Linked by Thom Holwerda on Wed 26th Jun 2013 16:41 UTC
Windows Microsoft has released the Windows 8.1 preview for download, but they region-locked it to 13 specific languages, and Dutch is not one of them. So, even though my Surface RT has been completely and utterly English from the day I bought it, I can't install Windows 8.1 and tell you something about it. Those of you who can download it, why don't you tell us what it's like - or you can head to The Verge who got early access. In case you couldn't tell, I'm a little annoyed that we're arbitrarily being left out once again.
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RE[6]: Start Button Useless??
by Nelson on Thu 27th Jun 2013 00:00 UTC in reply to "RE[5]: Start Button Useless??"
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But Windows has 90% of the market & that includes the great majority of people with a modest-to-good knowledge of computing.

This is true, but Windows is looking for growth in a segment with a defined demographic that is more consumer oriented. The days of huge Desktop Towers are coming to an end, with rumors of even Samsung divesting their Desktop business.

Laptops are inherently mobile, will become thinner and lighter and be expected to have great battery life characteristics and predictable performance.

The issue is that the iPad, Android, and other mobile OSes do things quite a bit better than Windows. iOS's curated app store changed the game.

Prior to the tablet explosion Microsoft could afford to ignore it to an extent, but now with tablets cannibalizing PC sales, they need to meet it head on.

People are already hooked on predictable performance brought on by curated stores, they're used to fast and fluid experience, they're used to exceptional battery life.

This is why Windows needed a fundamental change. The whole story wasn't told with Windows 8, and still isn't told with Windows 8.1 -- but this is the point of an evolution.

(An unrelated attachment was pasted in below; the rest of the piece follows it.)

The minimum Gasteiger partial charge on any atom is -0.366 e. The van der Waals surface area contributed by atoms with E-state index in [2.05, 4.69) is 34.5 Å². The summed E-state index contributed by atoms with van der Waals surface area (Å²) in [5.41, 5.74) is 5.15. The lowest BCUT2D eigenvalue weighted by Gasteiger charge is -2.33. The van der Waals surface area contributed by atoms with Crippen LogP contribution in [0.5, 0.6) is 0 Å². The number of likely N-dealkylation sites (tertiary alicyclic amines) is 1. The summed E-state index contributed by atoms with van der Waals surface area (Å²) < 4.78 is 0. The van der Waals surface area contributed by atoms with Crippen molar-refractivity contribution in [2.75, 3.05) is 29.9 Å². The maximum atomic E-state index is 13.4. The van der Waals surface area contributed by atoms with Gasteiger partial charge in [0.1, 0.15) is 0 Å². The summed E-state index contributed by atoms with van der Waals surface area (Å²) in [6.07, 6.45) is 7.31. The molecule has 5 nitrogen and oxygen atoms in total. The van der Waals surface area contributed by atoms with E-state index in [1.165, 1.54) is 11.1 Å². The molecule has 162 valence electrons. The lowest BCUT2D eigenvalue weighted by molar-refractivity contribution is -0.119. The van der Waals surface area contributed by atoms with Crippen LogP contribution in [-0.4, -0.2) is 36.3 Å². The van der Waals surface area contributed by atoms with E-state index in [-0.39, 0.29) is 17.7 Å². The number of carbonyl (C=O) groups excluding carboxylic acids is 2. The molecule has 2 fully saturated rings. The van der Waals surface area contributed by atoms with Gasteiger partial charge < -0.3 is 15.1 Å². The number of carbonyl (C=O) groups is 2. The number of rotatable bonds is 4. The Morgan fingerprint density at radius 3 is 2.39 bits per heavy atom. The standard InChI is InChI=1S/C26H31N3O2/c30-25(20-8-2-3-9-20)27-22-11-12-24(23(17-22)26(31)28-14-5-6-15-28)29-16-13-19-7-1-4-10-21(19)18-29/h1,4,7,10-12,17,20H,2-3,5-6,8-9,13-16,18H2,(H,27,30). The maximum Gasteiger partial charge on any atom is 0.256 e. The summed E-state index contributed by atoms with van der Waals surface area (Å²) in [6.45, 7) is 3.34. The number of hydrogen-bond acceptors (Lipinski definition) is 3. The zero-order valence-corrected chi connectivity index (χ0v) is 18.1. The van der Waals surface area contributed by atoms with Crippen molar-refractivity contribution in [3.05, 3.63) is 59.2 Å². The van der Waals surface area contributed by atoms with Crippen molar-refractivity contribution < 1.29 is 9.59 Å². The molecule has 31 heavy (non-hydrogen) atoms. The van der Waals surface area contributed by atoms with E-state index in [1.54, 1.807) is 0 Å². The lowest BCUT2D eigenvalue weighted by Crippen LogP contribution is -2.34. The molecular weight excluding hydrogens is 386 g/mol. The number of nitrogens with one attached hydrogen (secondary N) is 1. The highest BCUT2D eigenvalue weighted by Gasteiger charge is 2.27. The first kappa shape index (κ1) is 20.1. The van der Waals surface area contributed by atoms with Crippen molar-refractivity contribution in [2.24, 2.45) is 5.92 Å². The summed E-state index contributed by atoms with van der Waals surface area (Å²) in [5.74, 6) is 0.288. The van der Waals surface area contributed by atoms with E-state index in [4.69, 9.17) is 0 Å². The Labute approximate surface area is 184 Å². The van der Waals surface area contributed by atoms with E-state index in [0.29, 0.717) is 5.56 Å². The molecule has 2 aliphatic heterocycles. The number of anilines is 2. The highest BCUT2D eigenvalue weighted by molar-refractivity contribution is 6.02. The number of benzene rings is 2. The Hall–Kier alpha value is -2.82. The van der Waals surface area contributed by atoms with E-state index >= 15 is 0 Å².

I don't need to remind anyone here how curiously terrible Android was at version 1. Things do get better with time, as the ideas and the visions are iterated upon.

The biggest disruption in PC computing since the turn of the century is probably the realization that more isn't always better, that densely packing information into every pixel is bad, and giving users 20 knobs to turn is poor UX.

Windows has traditionally banked on being successful by virtue of being Windows. This meant they could afford piss poor UX designs, confusing and convoluted user interfaces, and poor reliability.

That said, the improvements in 8.1 certainly make things a tad more productive. The variable snapped states are even more than I expected, and a lot of the improvements in the UI are in responses to feed back.

As to their market research, obviously they have done their homework much more thoroughly than the haters. But that doesn't mean they are necessarily right. The problem with asking people what they want is that when you give it to them, they'll suddenly tell you they actually want something else. Polls don't predict elections all that well, Ford's customers wanted a faster horse &c.

I think this is also true, which is why they measured usage in their telemetry and considered feedback.

I think its hard to argue with the overwhelming amount of statistics and rationale they provided for why they changed things in Windows 8. Their blog posts are immense thickets of words that pretty transparently explain their thought process.

Edited 2013-06-27 00:01 UTC

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